A drug test result that came out days after UFC 182 saw Jones test positive for cocaine. A few months later, "Bones" was involved in a well-documented hit-and-run, which left a pregnant woman with a broken arm and resulted in him being suspended from competition and stripped of the title he held for four years.
In Jones' absence, Cormier overtook the championship throne. He won the vacant belt and has since gone on to defend it twice. Jones, meanwhile, was forced to get his life together. He parted ways with alcohol and recreational drug use and, along with being put on probation, was required to make 72 community service appearances as punishment for the hit-and-run before the UFC regained enough faith to reinstate him to the roster.
The pair were supposed to rematch at UFC 197 in April 2016, but Cormier suffered a knee injury that caused him to withdraw from the scheduled contest less than two weeks out. Jones won a fight against replacement opponent Ovince Saint Preux, setting up a main event showdown with Cormier at UFC 200 in July 2016, which was supposed to be the biggest event in company history.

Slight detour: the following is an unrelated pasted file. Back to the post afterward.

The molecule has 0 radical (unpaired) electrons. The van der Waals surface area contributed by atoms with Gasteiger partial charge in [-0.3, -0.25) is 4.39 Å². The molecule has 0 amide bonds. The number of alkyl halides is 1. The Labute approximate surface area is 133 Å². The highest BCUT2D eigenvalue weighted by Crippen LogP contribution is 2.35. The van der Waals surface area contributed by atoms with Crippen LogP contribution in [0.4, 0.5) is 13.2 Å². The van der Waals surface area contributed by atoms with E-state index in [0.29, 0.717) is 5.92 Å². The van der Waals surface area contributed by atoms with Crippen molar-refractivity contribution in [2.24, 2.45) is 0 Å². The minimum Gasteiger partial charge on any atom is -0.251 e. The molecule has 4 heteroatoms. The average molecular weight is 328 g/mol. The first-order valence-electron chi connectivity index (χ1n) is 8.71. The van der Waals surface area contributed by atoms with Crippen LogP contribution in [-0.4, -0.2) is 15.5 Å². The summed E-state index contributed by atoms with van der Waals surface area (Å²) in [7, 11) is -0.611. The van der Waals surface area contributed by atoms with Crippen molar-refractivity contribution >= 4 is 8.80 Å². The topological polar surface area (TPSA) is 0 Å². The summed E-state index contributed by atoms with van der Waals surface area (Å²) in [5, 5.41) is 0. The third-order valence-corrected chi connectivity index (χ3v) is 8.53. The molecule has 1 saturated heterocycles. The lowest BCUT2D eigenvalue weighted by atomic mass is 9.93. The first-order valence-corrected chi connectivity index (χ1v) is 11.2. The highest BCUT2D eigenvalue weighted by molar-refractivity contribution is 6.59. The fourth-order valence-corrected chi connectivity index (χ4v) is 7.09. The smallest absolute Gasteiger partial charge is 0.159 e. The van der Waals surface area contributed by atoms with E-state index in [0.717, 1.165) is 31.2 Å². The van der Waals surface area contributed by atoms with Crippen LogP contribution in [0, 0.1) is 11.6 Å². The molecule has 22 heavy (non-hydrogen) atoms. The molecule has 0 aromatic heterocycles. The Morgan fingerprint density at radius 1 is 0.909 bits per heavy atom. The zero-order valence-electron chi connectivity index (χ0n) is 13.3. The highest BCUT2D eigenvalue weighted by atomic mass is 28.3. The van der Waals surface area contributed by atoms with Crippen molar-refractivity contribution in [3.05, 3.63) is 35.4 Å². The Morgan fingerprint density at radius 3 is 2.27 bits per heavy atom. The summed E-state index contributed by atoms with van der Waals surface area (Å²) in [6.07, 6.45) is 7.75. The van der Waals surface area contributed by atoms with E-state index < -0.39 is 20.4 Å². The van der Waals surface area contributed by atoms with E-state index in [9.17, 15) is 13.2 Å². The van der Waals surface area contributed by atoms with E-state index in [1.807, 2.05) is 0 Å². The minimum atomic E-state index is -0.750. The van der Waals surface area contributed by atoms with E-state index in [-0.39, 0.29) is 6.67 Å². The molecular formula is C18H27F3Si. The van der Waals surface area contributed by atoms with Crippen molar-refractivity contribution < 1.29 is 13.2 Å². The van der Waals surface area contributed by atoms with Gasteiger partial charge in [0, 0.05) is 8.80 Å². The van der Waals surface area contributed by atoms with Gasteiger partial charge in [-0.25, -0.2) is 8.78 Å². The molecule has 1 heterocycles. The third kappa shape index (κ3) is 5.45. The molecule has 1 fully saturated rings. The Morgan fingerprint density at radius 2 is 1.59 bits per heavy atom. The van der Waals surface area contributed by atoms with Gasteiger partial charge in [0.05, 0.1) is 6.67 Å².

Then it all went wrong again. Jones tested positive for a banned substance just days before UFC 200, forcing him to be removed from the contest by the U.S. Anti-Doping Agency (USADA), which oversees the UFC's drug testing program. Although he claims the result stemmed from taking an off-brand sexual enhancement pill, he was still suspended one year, further harming the career of the man many consider to be the greatest fighter in MMA history.